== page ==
In the Room by Andrew Shanahan
March 2020 was an incredibly shit month for most people – actually, I can’t imagine many will look back at that time particularly fondly – but there is one great memory I have of the beginning of the end of days, and that is reading Andrew Shanahan’s Before and After.
It was everything I could have possibly wanted from a novel at that time. It was apocalyptic enough to feel relevant, but joyful enough to distract me from those first few weeks of lockdown (and I subsequently wrote a review of it, which you can find here).
So when I saw Shanahan was releasing a short story this July, I immediately clicked ‘buy’. I mean, with a synopsis like this, how could I not:
Ted Reece would like the birds to stop flying into his window and breaking their necks.
Mrs Liu would like the birds to stop flying into Ted’s window so she doesn’t have to help him bury any more.
Arge would like everyone to stop banging about so much or he’ll set his dog on them.
But the creatures of the sky see that little square of blue and think they can just get through.
The story follows Ted Reece, a man who I presume is neurodivergent, who is using wheelchair while he awaits surgery on his knee. Confused birds often fly into the windows of the apartment building, and Ted helps them by releasing the surviving ones and burying the dead ones in the garden with Mrs Liu, his upstairs neighbour. He also has an downstairs neighbour, Arge, who is an aggressive arsehole (but has a lovely German Shepherd dog, named Robert, who also thinks his owner is an arsehole).
One day something larger than a bird crashes into Ted’s apartment building. Something almost unbelievable, and it breaks his window. What ensues is Ted’s attempt to rectify the situation, enlisting the help of Mrs Liu, all while trying not to enrage the raging Arge.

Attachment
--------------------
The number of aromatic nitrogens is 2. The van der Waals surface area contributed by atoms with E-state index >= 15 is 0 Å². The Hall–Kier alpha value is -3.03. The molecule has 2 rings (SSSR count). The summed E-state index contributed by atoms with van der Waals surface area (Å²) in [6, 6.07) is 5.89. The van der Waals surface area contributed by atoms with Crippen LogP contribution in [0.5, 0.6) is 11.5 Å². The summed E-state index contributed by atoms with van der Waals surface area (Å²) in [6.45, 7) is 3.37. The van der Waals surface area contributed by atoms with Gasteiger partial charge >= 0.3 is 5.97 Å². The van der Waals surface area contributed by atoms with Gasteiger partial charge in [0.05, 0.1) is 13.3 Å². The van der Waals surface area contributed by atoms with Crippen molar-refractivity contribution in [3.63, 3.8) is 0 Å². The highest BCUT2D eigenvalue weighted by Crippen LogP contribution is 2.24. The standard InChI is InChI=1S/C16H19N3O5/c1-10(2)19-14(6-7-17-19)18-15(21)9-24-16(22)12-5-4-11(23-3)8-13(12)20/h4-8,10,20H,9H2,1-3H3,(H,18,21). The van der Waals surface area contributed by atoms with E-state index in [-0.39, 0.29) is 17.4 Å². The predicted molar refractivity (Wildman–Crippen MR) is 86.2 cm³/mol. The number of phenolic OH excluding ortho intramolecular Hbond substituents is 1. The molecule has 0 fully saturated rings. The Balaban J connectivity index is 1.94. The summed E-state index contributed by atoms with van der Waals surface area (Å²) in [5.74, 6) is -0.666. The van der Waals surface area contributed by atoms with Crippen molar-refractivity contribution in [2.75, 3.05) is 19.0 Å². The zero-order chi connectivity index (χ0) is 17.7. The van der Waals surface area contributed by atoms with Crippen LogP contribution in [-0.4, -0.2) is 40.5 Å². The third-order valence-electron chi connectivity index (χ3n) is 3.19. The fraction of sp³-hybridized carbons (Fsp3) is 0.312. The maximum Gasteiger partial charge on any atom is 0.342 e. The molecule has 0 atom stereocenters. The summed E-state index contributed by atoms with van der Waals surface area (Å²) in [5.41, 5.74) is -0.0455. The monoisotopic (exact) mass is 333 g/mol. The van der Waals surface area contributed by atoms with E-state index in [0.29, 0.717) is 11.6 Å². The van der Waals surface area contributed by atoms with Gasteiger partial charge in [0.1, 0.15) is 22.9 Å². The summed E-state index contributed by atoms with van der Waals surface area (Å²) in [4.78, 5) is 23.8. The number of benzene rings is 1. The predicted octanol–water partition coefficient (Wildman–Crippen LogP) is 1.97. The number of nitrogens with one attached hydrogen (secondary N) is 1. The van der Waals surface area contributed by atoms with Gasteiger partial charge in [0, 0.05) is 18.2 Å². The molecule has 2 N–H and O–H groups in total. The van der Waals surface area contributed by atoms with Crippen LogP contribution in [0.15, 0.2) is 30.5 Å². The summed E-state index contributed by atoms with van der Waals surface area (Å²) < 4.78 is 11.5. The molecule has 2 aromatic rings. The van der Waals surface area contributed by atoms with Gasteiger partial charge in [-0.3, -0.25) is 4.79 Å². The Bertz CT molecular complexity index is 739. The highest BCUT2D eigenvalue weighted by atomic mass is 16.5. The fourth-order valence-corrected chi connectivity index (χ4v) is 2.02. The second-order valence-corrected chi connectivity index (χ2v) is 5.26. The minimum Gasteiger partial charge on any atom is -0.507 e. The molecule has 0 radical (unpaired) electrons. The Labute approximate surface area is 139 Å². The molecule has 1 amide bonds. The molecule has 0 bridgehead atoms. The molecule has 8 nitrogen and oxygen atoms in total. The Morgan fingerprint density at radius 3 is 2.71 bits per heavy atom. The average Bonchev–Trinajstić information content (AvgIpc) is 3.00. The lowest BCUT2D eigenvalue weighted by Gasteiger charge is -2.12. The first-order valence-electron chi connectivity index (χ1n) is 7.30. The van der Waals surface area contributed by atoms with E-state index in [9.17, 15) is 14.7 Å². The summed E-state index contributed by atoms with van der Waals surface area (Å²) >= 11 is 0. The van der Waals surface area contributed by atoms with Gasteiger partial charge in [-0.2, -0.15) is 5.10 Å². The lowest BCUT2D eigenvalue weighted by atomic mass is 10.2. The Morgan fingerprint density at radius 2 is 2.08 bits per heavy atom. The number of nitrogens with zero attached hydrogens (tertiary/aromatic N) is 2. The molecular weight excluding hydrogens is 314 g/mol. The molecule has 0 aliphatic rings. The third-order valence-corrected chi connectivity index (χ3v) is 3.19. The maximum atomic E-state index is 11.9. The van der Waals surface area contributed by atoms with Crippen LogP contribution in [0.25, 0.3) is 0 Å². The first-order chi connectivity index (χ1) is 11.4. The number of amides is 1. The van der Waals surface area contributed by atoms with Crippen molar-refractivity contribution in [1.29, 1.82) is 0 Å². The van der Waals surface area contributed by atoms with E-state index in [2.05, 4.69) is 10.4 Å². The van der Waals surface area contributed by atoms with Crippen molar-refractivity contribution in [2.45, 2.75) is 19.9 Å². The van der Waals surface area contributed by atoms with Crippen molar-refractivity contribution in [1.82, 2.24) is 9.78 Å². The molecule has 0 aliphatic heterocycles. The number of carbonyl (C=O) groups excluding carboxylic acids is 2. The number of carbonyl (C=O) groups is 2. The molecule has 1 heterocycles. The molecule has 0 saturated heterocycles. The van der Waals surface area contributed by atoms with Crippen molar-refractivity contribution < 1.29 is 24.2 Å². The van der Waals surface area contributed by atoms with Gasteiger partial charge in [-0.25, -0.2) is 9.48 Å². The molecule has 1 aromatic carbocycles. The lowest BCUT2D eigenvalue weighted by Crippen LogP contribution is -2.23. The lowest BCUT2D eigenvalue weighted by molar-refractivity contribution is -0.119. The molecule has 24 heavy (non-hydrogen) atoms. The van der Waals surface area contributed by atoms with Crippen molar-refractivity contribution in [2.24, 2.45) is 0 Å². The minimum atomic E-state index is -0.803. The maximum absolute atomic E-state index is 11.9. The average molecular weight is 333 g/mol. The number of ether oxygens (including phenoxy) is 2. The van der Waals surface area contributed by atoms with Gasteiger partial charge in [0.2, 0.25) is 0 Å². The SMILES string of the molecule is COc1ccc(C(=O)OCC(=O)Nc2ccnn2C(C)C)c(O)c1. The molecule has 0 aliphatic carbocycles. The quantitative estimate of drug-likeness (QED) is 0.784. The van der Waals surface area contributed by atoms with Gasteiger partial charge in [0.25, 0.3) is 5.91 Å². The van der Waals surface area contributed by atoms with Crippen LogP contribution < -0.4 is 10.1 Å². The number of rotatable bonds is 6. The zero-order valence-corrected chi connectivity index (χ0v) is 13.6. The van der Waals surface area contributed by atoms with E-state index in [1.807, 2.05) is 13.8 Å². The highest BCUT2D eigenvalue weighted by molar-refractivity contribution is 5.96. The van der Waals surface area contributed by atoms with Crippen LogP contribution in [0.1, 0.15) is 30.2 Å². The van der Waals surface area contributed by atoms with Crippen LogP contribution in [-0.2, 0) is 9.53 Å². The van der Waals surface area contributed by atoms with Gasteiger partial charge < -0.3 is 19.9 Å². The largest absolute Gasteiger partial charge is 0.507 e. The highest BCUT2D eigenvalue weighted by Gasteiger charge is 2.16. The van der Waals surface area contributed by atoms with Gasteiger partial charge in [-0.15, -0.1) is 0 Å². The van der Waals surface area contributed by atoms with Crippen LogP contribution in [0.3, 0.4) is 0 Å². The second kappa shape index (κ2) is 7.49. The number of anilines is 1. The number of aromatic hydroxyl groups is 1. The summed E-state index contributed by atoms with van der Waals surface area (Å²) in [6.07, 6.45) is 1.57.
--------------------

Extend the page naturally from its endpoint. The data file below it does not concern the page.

I loved In the Room. Much like Before and After there was an infinite amount of warmth and sweetness to the story, especially with the character of Ted. His heart is most certainly in the right place, even though he is a little forgetful and often makes mistakes, which can be a little frustrating for those around him (I think making Mrs Liu a drink with Bisto granules because he didn’t have any coffee was a highlight for me, especially as he thought she wouldn’t notice).
I also loved Shanahan’s ability to make such an inconsiderate, mean and unlikeable character as Arge. He is cartoonishly despicable, yet somehow simultaneously identifiable. I thought of at least three people that I’ve met in real life who are unfortunately comparable to him.
Ultimately, this is a story of compassion and kindness, with a delightfully high level of whimsy and downright absurdity. If you’re feeling down about humanity, or simply need an escape from the day-to-day, then give In the Room a read. I guarantee you’ll be smiling by the end. You may also be a little befuddled, but you’ll definitely be smiling.